Another current obsession, tentatively placemarked. Discrete-state random fields/processes with a continuous index. In general I also assume they are non-lattice and simple, which terms I will define if I need them. For now, see DaVe03.
The most interesting class for me are the branching processes.
I’ve just spent 6 months thinking about nothing else, so I won’t write much here.
- What is the most general point process that we can represent by a non-Homogeneous Poisson process? (This isn’t a research question, this is something I need to collate)
There is a comprehensive introduction in the 2 volume Daley and Jones epic. (DaVe03, DaVe08)
A curious thing is that much point process estimation theory concerns estimating statistics from a single realistion of the point process. But in fact you may have many point process realisations. This is not news per se, just a new emphasis.
Temporal point processes
Sometimes including spatiotemporal point processes, depending on mood.
In these, one has an arrow of time which simplifies things because you know that you “only need to consider the past of a process to understand its future”, which potentially simplifies many calculations about the conditional intensity processes; We consider only interactions from the past to the future, rather than some kind of mutual interaction.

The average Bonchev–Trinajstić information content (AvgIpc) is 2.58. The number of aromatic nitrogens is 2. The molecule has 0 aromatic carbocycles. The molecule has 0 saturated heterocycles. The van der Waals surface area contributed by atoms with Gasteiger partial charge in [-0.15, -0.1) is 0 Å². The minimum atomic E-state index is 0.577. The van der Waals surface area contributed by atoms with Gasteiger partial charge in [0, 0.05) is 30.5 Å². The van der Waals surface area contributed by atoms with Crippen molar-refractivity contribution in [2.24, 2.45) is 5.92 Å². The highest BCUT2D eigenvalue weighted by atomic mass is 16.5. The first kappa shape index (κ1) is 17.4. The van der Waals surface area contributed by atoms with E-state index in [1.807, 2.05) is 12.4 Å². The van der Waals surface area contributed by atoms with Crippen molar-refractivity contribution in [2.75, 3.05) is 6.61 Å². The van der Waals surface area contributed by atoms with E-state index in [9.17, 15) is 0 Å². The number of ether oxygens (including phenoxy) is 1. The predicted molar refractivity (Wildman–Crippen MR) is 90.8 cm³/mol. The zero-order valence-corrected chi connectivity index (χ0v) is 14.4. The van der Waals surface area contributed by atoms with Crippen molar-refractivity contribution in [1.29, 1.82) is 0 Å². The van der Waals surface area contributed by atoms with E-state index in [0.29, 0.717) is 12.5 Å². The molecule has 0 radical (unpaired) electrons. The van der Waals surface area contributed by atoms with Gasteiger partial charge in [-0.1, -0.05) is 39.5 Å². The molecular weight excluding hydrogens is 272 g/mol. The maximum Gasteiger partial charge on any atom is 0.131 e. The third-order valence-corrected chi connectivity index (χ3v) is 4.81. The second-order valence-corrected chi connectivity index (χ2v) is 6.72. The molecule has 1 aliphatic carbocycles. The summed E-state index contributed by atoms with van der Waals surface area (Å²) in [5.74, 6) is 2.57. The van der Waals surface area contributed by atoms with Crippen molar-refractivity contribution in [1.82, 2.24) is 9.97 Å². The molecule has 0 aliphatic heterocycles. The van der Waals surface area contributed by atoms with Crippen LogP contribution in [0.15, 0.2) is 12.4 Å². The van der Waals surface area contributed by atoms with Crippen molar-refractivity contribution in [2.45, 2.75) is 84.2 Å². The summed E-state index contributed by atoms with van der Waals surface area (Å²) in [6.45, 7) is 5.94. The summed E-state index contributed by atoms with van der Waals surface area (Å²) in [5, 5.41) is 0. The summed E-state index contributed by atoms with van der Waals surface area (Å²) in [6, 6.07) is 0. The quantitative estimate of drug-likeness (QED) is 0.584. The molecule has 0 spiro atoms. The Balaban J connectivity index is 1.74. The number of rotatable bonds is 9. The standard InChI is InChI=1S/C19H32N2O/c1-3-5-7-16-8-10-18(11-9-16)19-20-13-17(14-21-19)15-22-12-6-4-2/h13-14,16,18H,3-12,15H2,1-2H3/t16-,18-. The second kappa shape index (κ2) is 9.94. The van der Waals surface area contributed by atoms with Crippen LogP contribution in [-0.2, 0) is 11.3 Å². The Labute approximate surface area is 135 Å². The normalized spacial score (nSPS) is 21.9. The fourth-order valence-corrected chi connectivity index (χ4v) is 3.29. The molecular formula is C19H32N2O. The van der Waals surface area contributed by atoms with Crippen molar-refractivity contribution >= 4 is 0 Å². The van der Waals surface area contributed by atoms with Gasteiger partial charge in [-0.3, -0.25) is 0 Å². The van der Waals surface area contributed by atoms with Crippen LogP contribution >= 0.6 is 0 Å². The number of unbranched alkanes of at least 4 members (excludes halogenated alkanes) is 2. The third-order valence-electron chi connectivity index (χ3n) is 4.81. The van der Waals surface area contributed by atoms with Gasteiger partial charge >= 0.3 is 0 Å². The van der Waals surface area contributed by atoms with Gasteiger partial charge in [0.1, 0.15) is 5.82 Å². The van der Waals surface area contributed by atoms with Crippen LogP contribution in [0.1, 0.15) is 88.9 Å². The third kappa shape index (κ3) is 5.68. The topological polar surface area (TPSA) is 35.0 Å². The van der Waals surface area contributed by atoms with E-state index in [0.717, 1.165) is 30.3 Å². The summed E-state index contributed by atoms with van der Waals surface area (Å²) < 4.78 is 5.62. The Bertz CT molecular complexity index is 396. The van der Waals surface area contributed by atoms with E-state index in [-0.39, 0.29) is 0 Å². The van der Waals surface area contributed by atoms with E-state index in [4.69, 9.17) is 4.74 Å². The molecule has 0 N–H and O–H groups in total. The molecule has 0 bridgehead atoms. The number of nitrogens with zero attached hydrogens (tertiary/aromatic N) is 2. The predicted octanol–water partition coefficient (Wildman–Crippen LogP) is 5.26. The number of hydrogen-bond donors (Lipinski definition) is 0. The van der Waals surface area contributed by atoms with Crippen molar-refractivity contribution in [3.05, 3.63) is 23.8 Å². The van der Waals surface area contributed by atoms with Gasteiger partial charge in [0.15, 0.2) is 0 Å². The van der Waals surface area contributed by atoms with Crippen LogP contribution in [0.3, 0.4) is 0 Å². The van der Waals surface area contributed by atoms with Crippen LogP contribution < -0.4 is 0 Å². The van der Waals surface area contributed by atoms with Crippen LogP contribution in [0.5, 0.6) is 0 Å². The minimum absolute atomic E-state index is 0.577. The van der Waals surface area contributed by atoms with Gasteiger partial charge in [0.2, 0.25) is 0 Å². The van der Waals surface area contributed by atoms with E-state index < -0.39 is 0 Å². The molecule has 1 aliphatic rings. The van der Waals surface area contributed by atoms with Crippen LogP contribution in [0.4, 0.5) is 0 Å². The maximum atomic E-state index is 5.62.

In particular, for nice processes you can do fairly cheap likelihood calculations to estimate process parameters etc. I do a lot of this, for example, over at the branching processes notebook, and I have no use at the moment for other types of process, so I won’t say much about other cases for the moment.
See also change of time.
Spatial point processes
Processes without an arrow of time arise naturally, say as processes where you observe only snaphosts of the dynamics, or where whatever dynamics that gave rise to the process being too slow to be considered as anything but static (forests).
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